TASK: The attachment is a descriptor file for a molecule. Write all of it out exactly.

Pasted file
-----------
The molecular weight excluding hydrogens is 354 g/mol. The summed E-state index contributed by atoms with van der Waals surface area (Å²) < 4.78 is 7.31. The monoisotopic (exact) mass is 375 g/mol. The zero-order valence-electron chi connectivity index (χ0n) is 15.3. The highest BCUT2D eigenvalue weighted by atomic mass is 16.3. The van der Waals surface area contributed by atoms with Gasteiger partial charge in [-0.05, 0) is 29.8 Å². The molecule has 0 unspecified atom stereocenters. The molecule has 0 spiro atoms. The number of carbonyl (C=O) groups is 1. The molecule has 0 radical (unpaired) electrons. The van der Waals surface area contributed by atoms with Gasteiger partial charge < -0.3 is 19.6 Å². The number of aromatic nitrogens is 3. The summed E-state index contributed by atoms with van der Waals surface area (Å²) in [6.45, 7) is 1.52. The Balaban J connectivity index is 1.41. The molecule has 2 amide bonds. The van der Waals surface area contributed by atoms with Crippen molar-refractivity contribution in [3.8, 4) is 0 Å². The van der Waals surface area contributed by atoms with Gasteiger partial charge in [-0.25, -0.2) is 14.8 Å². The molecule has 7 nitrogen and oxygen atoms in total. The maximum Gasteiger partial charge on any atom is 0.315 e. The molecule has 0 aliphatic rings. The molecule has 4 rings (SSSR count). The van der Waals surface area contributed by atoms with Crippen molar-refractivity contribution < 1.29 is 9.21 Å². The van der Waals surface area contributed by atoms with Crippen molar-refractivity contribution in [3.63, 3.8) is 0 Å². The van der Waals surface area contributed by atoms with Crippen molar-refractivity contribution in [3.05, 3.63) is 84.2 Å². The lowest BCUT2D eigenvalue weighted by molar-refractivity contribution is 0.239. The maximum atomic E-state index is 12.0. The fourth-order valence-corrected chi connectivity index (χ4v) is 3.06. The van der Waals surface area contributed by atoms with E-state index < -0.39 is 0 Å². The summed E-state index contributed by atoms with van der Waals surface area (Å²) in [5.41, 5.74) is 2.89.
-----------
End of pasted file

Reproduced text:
The molecular weight excluding hydrogens is 354 g/mol. The summed E-state index contributed by atoms with van der Waals surface area (Å²) < 4.78 is 7.31. The monoisotopic (exact) mass is 375 g/mol. The zero-order valence-electron chi connectivity index (χ0n) is 15.3. The highest BCUT2D eigenvalue weighted by atomic mass is 16.3. The van der Waals surface area contributed by atoms with Gasteiger partial charge in [-0.05, 0) is 29.8 Å². The molecule has 0 unspecified atom stereocenters. The molecule has 0 spiro atoms. The number of carbonyl (C=O) groups is 1. The molecule has 0 radical (unpaired) electrons. The van der Waals surface area contributed by atoms with Gasteiger partial charge < -0.3 is 19.6 Å². The number of aromatic nitrogens is 3. The summed E-state index contributed by atoms with van der Waals surface area (Å²) in [6.45, 7) is 1.52. The Balaban J connectivity index is 1.41. The molecule has 2 amide bonds. The van der Waals surface area contributed by atoms with Crippen molar-refractivity contribution in [3.8, 4) is 0 Å². The van der Waals surface area contributed by atoms with Gasteiger partial charge in [-0.25, -0.2) is 14.8 Å². The molecule has 7 nitrogen and oxygen atoms in total. The maximum Gasteiger partial charge on any atom is 0.315 e. The molecule has 0 aliphatic rings. The molecule has 4 rings (SSSR count). The van der Waals surface area contributed by atoms with Crippen molar-refractivity contribution < 1.29 is 9.21 Å². The van der Waals surface area contributed by atoms with Crippen molar-refractivity contribution in [3.63, 3.8) is 0 Å². The van der Waals surface area contributed by atoms with Crippen molar-refractivity contribution in [3.05, 3.63) is 84.2 Å². The lowest BCUT2D eigenvalue weighted by molar-refractivity contribution is 0.239. The maximum atomic E-state index is 12.0. The fourth-order valence-corrected chi connectivity index (χ4v) is 3.06. The van der Waals surface area contributed by atoms with E-state index < -0.39 is 0 Å². The summed E-state index contributed by atoms with van der Waals surface area (Å²) in [5.41, 5.74) is 2.89.